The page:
Seoul rules out Japanese troops on peninsulaThe United Nations Command (UNC) may be considering legal revisions to its code, military sources told local media Thursday, possibly paving the way for Japanese troops to set foot on the Korean Peninsula for the first time since Japan’s defeat in World War II.
According to multiple government sources in South Korea, plans could be in motion to include Japan as a member of the UNC on the Korean Peninsula - which could allow Tokyo to deploy members of its Self Defense Forces in the event of conflict in Korea.
South Korea’s Ministry of National Defense ruled out the idea on Thursday, with its deputy spokesman saying Japan could not act as a member state of the UNC because it did not take part in combat operations during the 1950-53 Korean War.
According to several sources in the South Korean government, the United States, which has the largest foreign military presence in Korea and effectively leads the UN forces, wants to expand the role of other UNC member states in assisting military operations and logistics if war breaks out on the peninsula. This is part of the organization’s larger effort to revitalize its structure.
“In this respect, [the United States] has expressed hope that Japan, where the UNC’s rear bases are stationed, will also participate as a UN ‘sending state’ that provides troops and equipment to the Korean Peninsula in the event of conflict,” a source said. Early this year, the UNC finalized a legal review to lowering the bar for which countries can serve as sending states, according to sources, which could include nations like Japan or Germany.
It was also revealed by South Korea’s Defense Ministry on Thursday that the United States tried to have Germany dispatch military officers to the UNC, but the plan fizzled out due to opposition from Seoul.
An English version of the U.S. Forces Korea’s Strategic Digest 2019 - its annual newsletter - said the UNC was pursuing an augmentation to its mission in Korea, adding that it “continues to ensure the support and force flow through Japan that would be necessary in times of crisis.” This latter phrase fueled further speculation that Tokyo would be invited as a UNC sending state, though Seoul’s Defense Ministry said this was a mistranslation from the newsletter’s Korean version.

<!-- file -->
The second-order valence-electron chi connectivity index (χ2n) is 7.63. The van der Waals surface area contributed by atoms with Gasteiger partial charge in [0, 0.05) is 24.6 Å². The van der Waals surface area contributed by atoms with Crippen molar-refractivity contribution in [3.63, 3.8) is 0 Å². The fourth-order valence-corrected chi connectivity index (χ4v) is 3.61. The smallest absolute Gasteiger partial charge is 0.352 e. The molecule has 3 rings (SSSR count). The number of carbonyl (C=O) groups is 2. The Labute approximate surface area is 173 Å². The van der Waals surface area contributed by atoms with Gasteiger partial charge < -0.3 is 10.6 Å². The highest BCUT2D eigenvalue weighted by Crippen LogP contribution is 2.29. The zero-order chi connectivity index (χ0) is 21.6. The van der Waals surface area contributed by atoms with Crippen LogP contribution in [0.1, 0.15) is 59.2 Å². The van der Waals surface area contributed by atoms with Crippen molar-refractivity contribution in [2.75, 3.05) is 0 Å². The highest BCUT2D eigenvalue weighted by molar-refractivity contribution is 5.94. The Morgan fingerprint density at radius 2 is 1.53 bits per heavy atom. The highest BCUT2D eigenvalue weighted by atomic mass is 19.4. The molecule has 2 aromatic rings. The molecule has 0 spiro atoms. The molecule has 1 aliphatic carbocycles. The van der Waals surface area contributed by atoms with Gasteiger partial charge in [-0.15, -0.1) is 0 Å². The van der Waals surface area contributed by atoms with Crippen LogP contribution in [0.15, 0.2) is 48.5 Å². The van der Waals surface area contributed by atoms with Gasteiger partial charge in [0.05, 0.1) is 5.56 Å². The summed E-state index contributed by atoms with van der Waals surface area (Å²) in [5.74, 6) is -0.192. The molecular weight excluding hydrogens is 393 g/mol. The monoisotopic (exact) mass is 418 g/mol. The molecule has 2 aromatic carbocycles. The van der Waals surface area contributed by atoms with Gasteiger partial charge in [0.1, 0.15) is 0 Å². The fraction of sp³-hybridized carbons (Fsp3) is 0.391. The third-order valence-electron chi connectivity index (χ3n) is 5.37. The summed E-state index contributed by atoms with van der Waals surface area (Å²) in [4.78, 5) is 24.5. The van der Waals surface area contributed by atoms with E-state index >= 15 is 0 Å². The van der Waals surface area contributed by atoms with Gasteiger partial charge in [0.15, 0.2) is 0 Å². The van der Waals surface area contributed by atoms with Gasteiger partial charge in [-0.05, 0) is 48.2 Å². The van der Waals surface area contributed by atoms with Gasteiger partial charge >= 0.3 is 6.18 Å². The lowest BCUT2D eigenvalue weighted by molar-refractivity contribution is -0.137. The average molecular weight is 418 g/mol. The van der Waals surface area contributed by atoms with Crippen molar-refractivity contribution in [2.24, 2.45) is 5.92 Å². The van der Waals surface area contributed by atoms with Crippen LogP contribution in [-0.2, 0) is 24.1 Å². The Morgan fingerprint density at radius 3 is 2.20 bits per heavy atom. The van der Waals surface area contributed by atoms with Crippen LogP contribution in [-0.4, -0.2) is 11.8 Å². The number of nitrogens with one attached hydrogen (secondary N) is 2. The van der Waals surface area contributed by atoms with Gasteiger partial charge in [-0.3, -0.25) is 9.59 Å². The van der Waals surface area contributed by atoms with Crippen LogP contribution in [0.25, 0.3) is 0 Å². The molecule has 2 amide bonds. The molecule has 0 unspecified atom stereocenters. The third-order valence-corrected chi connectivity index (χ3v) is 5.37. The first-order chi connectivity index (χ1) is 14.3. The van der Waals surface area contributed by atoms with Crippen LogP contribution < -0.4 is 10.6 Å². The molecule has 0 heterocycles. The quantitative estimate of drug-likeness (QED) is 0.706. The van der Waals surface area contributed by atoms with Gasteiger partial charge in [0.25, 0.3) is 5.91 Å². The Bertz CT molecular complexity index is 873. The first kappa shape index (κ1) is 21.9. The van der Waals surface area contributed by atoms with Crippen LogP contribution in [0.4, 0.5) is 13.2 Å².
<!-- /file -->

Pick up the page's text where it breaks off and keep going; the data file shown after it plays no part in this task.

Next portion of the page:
The UNC, the unified command structure in charge of the multinational forces that supported South Korea during and after the Korean War, is made up of 17 member states in addition to South Korea, including the United States, Australia, Britain and Thailand - all of which provided combat forces during the war. These so-called sending states are obliged to send troops and equipment in defense of South Korea should the armistice agreement that ended the war in 1953 fail.
Japan is not an official member of the command, though its hosting of the UNC’s rear headquarters on its territory makes it an unofficial provider of military logistical support in the eventuality of conflict in Korea.
The speculation that Japanese forces could be deployed on Korean territory in wartime - anathema to a country with vivid memories of its occupation by the Japanese from 1910 to 1945 - comes at a time when the neighboring countries have been butting heads over a host of historical disputes and Tokyo’s recent decision to impose trade restrictions against Seoul.
No confirmation has been made by the UNC on the reports, likely as a result of the tensions dominating the two countries’ relationship at the present.
The move could be related, however, to the Shinzo Abe administration’s determination to expand the role of Tokyo’s armed forces in overseas activities amid rising competition with China. In 2014, the Japanese government approved a reinterpretation of Article 9 of its constitution - which outlaws the country’s ability to take part in belligerent actions and was imposed after its defeat in World War II - that allows it to exercise the right of “collective self defense” if Japan or its allies are attacked. South Korea announced following this revision that it would not allow the Japanese Self-Defense Forces to be deployed to Korea without its approval in the event of war.
Japanese Prime Minister Abe, meanwhile, continues to push for constitutional change by 2020 to enable his country to legally possess military forces with the capacity to wage war abroad.
BY SHIM KYU-SEOK, LEE CHUL-JAE [email@example.com]